Teaching - HD Marshall
Research Methods in Genetic Biotechnology will include DNA extraction, DNA amplification by the polymerase chain reaction (PCR), DNA cloning, DNA sequence analysis and bioinformatics. Additional modules in gene expression and re-sequencing chip technologies may be included. This will be offered on campus as a three week course in the Winter semester or as a 13-week course in the Fall semester. Entry to the course will be by permission of the Head of the Department or delegate and preference will be given to senior students. Prerequisites: Biology 2060, Biology 2250 or Biochemistry 2100.
Biology 1001 Principles of Biology I
In the first of two introductory biology courses, we cover a range of material related to either the “process” or “pattern” of biology: these include an introduction to the diversity, unity, and evolution of living things, the chemistry of life, the origin of life, metabolism, genetics, and a survey of some of the major groups of life - prokaryotes, protists, and plants - accounting for most “autotrophic” organisms. We also consider the viruses. The latter portion of the course is devoted to the plants, where we delve into the evolution, nutrition and metabolism, growth and development, reproduction, and environmental adaptations of this versatile and diverse group of living organisms. Three hours of lecture and three hours of laboratory per week.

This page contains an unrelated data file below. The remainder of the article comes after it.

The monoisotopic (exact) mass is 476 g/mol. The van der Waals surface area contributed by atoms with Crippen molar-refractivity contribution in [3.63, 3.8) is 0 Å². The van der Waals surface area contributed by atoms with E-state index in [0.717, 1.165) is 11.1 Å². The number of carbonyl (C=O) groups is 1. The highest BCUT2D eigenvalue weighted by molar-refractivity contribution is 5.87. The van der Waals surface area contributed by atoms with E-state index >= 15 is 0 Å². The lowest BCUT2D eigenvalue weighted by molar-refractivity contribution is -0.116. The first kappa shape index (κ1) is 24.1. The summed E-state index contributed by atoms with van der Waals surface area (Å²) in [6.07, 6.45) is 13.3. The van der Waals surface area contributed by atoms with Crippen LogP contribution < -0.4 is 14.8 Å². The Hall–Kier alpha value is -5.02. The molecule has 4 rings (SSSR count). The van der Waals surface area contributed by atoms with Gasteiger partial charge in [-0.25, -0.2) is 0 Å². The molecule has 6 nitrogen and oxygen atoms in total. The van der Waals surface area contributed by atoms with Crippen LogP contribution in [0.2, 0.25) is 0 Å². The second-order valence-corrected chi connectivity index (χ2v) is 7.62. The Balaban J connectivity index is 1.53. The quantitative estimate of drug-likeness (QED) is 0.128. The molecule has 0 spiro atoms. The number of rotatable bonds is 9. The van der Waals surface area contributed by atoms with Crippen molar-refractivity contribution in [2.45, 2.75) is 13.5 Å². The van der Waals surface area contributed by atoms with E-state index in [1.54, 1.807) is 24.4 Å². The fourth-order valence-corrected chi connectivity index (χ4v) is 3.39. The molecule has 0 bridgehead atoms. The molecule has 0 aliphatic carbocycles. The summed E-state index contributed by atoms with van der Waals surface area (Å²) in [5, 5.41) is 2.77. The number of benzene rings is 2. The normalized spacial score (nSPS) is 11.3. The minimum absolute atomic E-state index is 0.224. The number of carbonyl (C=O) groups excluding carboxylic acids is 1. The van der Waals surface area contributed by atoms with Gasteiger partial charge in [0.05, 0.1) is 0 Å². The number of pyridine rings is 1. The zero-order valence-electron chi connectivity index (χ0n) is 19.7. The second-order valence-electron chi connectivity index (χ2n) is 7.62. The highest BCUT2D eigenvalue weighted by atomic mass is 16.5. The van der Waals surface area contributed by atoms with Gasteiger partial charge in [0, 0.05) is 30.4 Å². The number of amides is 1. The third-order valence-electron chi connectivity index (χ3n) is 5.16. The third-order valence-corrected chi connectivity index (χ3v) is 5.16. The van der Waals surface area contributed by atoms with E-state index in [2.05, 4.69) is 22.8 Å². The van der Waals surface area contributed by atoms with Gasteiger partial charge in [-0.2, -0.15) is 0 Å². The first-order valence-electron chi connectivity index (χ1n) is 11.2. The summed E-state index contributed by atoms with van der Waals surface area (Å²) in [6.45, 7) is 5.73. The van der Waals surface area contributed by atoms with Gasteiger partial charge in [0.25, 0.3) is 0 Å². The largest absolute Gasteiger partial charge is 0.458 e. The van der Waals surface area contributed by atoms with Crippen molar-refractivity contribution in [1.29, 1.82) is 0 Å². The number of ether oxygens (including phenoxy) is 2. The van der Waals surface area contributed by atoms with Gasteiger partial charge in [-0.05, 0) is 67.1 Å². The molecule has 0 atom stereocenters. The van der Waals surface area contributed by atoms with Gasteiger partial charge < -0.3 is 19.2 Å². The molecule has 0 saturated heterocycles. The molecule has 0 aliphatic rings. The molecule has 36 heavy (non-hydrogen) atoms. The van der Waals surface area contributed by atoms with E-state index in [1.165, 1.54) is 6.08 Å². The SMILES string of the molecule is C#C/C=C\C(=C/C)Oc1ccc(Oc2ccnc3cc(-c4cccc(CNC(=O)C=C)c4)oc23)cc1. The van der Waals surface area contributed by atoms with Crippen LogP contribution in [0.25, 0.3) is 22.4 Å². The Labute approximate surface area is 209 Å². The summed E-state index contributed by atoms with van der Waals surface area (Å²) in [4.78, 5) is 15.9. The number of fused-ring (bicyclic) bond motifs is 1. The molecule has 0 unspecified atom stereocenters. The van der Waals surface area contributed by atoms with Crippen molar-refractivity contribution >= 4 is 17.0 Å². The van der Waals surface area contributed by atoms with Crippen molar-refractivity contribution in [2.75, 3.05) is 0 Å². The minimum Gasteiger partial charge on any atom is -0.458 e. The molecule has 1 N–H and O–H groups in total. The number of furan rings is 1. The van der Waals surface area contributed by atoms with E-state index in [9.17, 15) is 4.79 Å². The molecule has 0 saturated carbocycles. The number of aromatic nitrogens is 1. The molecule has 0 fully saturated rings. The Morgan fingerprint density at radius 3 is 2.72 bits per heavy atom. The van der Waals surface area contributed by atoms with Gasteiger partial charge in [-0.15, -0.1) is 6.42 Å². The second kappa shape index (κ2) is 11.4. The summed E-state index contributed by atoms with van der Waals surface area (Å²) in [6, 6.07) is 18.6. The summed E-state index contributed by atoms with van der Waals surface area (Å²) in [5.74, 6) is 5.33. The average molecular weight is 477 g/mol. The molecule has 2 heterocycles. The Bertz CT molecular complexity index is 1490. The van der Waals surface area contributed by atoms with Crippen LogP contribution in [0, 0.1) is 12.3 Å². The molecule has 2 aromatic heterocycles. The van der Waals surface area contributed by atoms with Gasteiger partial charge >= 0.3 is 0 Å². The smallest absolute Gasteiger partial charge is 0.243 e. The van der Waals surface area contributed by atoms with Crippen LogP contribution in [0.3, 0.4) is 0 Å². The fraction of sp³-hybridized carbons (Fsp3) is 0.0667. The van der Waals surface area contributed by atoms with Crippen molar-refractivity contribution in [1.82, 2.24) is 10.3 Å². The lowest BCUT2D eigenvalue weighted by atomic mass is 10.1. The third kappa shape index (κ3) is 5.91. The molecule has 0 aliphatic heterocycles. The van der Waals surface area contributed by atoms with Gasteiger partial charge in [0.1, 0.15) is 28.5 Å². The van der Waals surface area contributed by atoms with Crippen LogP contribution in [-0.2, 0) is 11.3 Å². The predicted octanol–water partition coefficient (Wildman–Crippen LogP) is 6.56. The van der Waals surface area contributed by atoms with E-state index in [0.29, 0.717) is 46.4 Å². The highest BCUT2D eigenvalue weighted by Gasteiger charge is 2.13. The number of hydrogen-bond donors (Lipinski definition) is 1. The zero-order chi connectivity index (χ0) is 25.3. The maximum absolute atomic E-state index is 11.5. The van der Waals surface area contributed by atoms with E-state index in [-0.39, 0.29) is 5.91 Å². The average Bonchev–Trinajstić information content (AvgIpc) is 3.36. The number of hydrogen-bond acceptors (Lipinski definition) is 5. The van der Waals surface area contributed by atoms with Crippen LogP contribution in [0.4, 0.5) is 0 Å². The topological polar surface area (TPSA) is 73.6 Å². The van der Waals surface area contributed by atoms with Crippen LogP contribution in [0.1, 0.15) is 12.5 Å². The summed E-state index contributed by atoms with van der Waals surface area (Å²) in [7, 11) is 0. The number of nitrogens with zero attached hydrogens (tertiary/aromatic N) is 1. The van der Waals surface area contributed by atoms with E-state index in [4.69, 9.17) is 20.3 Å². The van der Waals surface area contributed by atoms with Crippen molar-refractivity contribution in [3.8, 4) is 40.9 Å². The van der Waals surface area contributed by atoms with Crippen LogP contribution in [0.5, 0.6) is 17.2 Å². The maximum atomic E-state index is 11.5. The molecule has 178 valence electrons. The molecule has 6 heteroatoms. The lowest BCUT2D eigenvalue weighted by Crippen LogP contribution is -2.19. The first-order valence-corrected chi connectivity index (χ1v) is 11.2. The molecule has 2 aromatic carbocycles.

Biology 4250 Evolutionary Genetics
Evolutionary Genetics addresses advanced topics in the study of micro- and macro-evolutionary phenomena, including genetic variation in natural populations, theory of genetic drift, mutation, migration, inbreeding, and natural selection, neutral theory of molecular evolution, patterns of nucleotide substitution, heritability and quantitative genetics. Three hours of lecture and three hours of laboratory per week. Prerequisites: Biology 2250 and 2900.